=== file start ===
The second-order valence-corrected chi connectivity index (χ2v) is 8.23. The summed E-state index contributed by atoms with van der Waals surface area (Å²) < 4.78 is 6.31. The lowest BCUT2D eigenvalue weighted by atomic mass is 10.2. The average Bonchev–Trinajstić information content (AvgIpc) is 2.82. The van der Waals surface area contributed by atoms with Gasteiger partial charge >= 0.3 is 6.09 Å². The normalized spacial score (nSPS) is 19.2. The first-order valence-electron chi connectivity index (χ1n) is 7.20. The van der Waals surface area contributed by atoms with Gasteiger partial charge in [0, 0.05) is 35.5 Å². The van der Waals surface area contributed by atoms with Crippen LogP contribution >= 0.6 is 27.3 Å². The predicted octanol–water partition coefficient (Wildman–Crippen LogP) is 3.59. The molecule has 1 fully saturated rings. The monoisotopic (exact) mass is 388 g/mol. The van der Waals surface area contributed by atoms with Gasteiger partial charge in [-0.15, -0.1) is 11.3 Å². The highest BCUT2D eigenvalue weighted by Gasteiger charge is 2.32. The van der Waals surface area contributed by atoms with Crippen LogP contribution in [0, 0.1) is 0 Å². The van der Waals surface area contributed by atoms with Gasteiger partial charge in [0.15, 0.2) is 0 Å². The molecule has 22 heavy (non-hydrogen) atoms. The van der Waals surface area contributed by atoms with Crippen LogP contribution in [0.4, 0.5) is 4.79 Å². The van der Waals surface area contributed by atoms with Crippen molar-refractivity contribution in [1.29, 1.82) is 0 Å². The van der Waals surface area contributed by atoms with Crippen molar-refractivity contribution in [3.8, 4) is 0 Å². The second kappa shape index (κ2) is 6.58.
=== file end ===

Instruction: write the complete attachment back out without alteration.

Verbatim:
The second-order valence-corrected chi connectivity index (χ2v) is 8.23. The summed E-state index contributed by atoms with van der Waals surface area (Å²) < 4.78 is 6.31. The lowest BCUT2D eigenvalue weighted by atomic mass is 10.2. The average Bonchev–Trinajstić information content (AvgIpc) is 2.82. The van der Waals surface area contributed by atoms with Gasteiger partial charge >= 0.3 is 6.09 Å². The normalized spacial score (nSPS) is 19.2. The first-order valence-electron chi connectivity index (χ1n) is 7.20. The van der Waals surface area contributed by atoms with Gasteiger partial charge in [0, 0.05) is 35.5 Å². The van der Waals surface area contributed by atoms with Crippen LogP contribution >= 0.6 is 27.3 Å². The predicted octanol–water partition coefficient (Wildman–Crippen LogP) is 3.59. The molecule has 1 fully saturated rings. The monoisotopic (exact) mass is 388 g/mol. The van der Waals surface area contributed by atoms with Gasteiger partial charge in [-0.15, -0.1) is 11.3 Å². The highest BCUT2D eigenvalue weighted by Gasteiger charge is 2.32. The van der Waals surface area contributed by atoms with Crippen LogP contribution in [0, 0.1) is 0 Å². The van der Waals surface area contributed by atoms with Gasteiger partial charge in [0.15, 0.2) is 0 Å². The molecule has 22 heavy (non-hydrogen) atoms. The van der Waals surface area contributed by atoms with Crippen LogP contribution in [0.4, 0.5) is 4.79 Å². The van der Waals surface area contributed by atoms with Crippen molar-refractivity contribution in [1.29, 1.82) is 0 Å². The van der Waals surface area contributed by atoms with Crippen molar-refractivity contribution in [3.8, 4) is 0 Å². The second kappa shape index (κ2) is 6.58.